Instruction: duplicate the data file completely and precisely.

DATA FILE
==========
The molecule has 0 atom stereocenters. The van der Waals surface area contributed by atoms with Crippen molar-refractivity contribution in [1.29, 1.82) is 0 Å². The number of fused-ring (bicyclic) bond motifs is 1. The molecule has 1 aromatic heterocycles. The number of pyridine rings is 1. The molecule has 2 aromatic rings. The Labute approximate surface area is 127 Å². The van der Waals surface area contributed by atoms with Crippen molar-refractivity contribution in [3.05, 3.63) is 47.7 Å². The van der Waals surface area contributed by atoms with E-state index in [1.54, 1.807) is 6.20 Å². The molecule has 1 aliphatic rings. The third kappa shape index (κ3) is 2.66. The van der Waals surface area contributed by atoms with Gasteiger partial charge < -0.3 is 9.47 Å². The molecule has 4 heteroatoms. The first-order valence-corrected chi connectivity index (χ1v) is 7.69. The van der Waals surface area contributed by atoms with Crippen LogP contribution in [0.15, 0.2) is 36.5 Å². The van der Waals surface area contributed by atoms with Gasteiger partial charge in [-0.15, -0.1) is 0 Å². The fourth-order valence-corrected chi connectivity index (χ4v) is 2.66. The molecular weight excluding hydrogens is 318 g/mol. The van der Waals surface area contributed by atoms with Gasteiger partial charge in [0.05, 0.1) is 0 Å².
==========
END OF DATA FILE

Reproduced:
The molecule has 0 atom stereocenters. The van der Waals surface area contributed by atoms with Crippen molar-refractivity contribution in [1.29, 1.82) is 0 Å². The number of fused-ring (bicyclic) bond motifs is 1. The molecule has 1 aromatic heterocycles. The number of pyridine rings is 1. The molecule has 2 aromatic rings. The Labute approximate surface area is 127 Å². The van der Waals surface area contributed by atoms with Crippen molar-refractivity contribution in [3.05, 3.63) is 47.7 Å². The van der Waals surface area contributed by atoms with E-state index in [1.54, 1.807) is 6.20 Å². The molecule has 1 aliphatic rings. The third kappa shape index (κ3) is 2.66. The van der Waals surface area contributed by atoms with Gasteiger partial charge < -0.3 is 9.47 Å². The molecule has 4 heteroatoms. The first-order valence-corrected chi connectivity index (χ1v) is 7.69. The van der Waals surface area contributed by atoms with Crippen LogP contribution in [0.15, 0.2) is 36.5 Å². The van der Waals surface area contributed by atoms with Gasteiger partial charge in [-0.15, -0.1) is 0 Å². The fourth-order valence-corrected chi connectivity index (χ4v) is 2.66. The molecular weight excluding hydrogens is 318 g/mol. The van der Waals surface area contributed by atoms with Gasteiger partial charge in [0.05, 0.1) is 0 Å².